Under general manager Ted Thompson, the Green Bay Packers usually don't dip into the free-agent waters, preferring to sign their own players and rely on the draft. However, the Packers have made several impact signings over the years, including Charles Woodson and Julius Peppers, and last year signed Jared Cook. Green Bay has around $40 million in cap room and while the Packers might use much of it for re-signings and draft picks, here are a few players which maybe, just maybe, could interest Thompson and crew.
USA TODAY Sports
Lorenzo Alexander, outside linebacker
Alexander is a little older perhaps than one wishes -- he'll be 34 in May -- but if he can be signed to a team-friendly deal he could be a good fit for Green Bay's 3-4 defense, one which, entering free agency, needs outside linebackers. Last year was just the third time the well-traveled Alexander (five teams in 12 years) was a starter, but in Buffalo's 3-4 he recorded 76 tackles, 12.5 sacks, 6 passes defensed and 3 forced fumbles in 16 games.
Martellus Bennett, tight end
Yes, Aaron Rodgers proclaimed his desire for Green Bay to re-sign Jared Cook, but what about shooting a little higher? Bennett and Cook are the same age (Bennett is less than a month younger) but Bennett is a little bigger and been vastly more productive over his NFL career. Bennett has at least 53 catches in each of the last five seasons with 26 touchdowns over that span. Cook's career high is 52 receptions and he has 17 TDs in 117 games.
Rex Burkhead, running back
Green Bay clearly has the need for more running backs, entering the new league year with just one on the roster, and that's converted wide receiver Ty Montgomery. Burkhead will be 27 this season but has very little tread on his tires, with only 87 career carries. Last year with Cincinnati he averaged 4.6 yards per carry on 74 rushes. Burkhead also has good hands -- a Packers running back who can catch passes, think Aaron Rodgers would like that? -- with 34 career receptions. Burkhead won't break the bank, he'd be a good situational runner and also allow Green Bay to take a developmental running back (or two) in the draft knowing it has some experience to go with Montgomery in the backfield.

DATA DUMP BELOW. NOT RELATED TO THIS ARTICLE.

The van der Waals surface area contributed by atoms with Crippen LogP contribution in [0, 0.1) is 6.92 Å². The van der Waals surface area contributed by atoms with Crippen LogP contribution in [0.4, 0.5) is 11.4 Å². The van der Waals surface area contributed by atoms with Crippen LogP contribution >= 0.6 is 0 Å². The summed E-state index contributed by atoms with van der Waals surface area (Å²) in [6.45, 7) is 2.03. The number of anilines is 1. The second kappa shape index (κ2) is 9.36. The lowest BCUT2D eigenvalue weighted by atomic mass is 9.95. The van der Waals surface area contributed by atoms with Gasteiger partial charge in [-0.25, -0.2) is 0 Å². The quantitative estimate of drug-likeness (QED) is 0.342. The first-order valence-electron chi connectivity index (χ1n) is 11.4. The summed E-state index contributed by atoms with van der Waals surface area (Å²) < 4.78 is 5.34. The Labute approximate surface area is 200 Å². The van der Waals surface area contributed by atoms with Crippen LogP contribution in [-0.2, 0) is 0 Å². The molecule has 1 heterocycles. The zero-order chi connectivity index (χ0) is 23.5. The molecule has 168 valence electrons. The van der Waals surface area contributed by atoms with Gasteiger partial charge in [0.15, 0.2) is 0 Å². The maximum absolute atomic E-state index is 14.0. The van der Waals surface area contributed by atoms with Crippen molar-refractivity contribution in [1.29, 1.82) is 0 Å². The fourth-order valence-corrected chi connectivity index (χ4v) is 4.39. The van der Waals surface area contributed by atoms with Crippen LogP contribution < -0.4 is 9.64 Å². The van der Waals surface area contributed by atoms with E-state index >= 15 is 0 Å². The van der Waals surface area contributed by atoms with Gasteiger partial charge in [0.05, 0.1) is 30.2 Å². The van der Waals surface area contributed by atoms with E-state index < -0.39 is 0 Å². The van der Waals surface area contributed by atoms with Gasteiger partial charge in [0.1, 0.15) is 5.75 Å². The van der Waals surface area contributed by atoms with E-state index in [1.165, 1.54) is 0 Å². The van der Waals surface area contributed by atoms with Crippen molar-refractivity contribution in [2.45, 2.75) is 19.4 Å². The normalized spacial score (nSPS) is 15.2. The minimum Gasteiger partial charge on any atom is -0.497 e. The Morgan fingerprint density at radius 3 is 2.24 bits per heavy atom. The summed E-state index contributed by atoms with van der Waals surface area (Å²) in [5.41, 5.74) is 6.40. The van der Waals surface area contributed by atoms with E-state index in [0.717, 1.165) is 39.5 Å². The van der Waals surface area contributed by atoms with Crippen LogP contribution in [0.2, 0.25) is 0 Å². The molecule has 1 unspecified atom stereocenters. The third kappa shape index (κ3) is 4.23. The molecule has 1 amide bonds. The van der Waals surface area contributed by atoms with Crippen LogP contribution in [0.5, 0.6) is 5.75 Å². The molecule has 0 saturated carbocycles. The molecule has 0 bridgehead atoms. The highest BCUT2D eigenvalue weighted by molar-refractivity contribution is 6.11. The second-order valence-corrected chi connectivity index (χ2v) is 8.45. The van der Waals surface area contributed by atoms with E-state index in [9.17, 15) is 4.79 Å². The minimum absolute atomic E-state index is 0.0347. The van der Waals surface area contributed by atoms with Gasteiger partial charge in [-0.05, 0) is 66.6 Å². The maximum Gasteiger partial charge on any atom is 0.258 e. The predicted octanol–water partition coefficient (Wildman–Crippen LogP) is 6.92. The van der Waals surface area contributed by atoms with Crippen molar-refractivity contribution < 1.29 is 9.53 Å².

Jack Doyle, tight end
Instead of signing (or re-signing) an older tight end, how about a younger one who can stick around in the offense for years to come? Doyle will be 27 this season, has good size (6-foot-6, 267 pounds) and was productive with Indianapolis last season after finally getting a chance, recording 59 receptions (and a 78.7 percent catch rate) for 584 yards and five touchdowns.
Adrian Peterson, running back
This seems unlikely, but, hey, why not? Green Bay has been searching for a consistent running game for years. Yes, Peterson will be 32 this season, but does anyone really doubt he can come back from an injury-plagued 2016 season? In every season Peterson has played 12 or more games, he's had double-digit rushing touchdowns. In every season in which he has played at least 14 games, he's rushed for over 1,000 yards. Peterson also has decent hands, owning 241 career receptions. No, you don't want to overspend of a 32-year-old running back. But get an already motivated Peterson on some kind of incentive-laced deal and give him 15 or so carries a game? Maybe it seems too good to be true, but it seems worth the risk. Plus, you know he'll give it all he has in two games against a certain division rival.
John Simon, outside linebacker
Simon isn't of the caliber of Charles Woodson, but he is the kind of player who could make an impact on defense for years to come. Largely a backup in Houston, Simon still had 104 tackles and 8.5 sacks over the past two seasons in 27 games. Simon turns 27 in October and is the kind of hard-working player who could shine given the opportunity. Three of Green Bay's top-four outside linebackers are free agents (Datone Jones, Julius Peppers and Nick Perry) and Clay Matthews, coming off a sub-par season, will be 31, so there is a definite need. The Packers might have to overpay a bit on the open market for Simon, but he won't hog too much of the salary cap. He could be a worthy investment.
USA TODAY SportsTroy Taormina
Kevin Zeitler, guard
The Packers have an opening at right guard, Jason Spriggs doesn't seem to be the answer and the team had plenty of time offer a contract to T.J. Lang and never did. Former Wisconsin Badger Zeitler is going to make a lot of money on the free-agent market for a good reason -- he's the top offensive guard available. Lang has been very good, especially the last two years, for the Packers, but he'll be 30 in September and coming off hip surgery. Zeitler has been solid in his five years -- he's allowed just 11.25 sacks in 72 career games, and 4.5 of those came as a rookie -- and he's just 27 years old. If you're going to spend some money, Zeitler is a good place to start.